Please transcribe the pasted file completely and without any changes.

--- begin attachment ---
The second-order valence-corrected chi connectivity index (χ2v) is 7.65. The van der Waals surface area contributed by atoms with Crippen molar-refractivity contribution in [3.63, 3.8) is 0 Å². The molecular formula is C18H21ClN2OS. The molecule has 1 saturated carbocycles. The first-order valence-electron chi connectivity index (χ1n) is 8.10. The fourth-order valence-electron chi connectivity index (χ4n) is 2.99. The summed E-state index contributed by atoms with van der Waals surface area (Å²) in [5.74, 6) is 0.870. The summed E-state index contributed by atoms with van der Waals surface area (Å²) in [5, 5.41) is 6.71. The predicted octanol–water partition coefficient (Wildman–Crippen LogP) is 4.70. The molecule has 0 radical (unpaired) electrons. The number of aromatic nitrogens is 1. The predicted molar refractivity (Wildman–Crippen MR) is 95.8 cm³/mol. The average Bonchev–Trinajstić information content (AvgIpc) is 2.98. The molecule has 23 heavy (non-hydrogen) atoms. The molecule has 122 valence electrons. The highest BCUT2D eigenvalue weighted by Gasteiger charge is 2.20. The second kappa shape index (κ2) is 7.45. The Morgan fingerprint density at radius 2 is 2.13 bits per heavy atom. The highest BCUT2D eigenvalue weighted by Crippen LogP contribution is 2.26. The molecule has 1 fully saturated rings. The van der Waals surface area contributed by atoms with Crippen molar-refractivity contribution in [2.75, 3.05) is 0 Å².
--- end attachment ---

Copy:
The second-order valence-corrected chi connectivity index (χ2v) is 7.65. The van der Waals surface area contributed by atoms with Crippen molar-refractivity contribution in [3.63, 3.8) is 0 Å². The molecular formula is C18H21ClN2OS. The molecule has 1 saturated carbocycles. The first-order valence-electron chi connectivity index (χ1n) is 8.10. The fourth-order valence-electron chi connectivity index (χ4n) is 2.99. The summed E-state index contributed by atoms with van der Waals surface area (Å²) in [5.74, 6) is 0.870. The summed E-state index contributed by atoms with van der Waals surface area (Å²) in [5, 5.41) is 6.71. The predicted octanol–water partition coefficient (Wildman–Crippen LogP) is 4.70. The molecule has 0 radical (unpaired) electrons. The number of aromatic nitrogens is 1. The predicted molar refractivity (Wildman–Crippen MR) is 95.8 cm³/mol. The average Bonchev–Trinajstić information content (AvgIpc) is 2.98. The molecule has 23 heavy (non-hydrogen) atoms. The molecule has 122 valence electrons. The highest BCUT2D eigenvalue weighted by Gasteiger charge is 2.20. The second kappa shape index (κ2) is 7.45. The Morgan fingerprint density at radius 2 is 2.13 bits per heavy atom. The highest BCUT2D eigenvalue weighted by Crippen LogP contribution is 2.26. The molecule has 1 fully saturated rings. The van der Waals surface area contributed by atoms with Crippen molar-refractivity contribution in [2.75, 3.05) is 0 Å².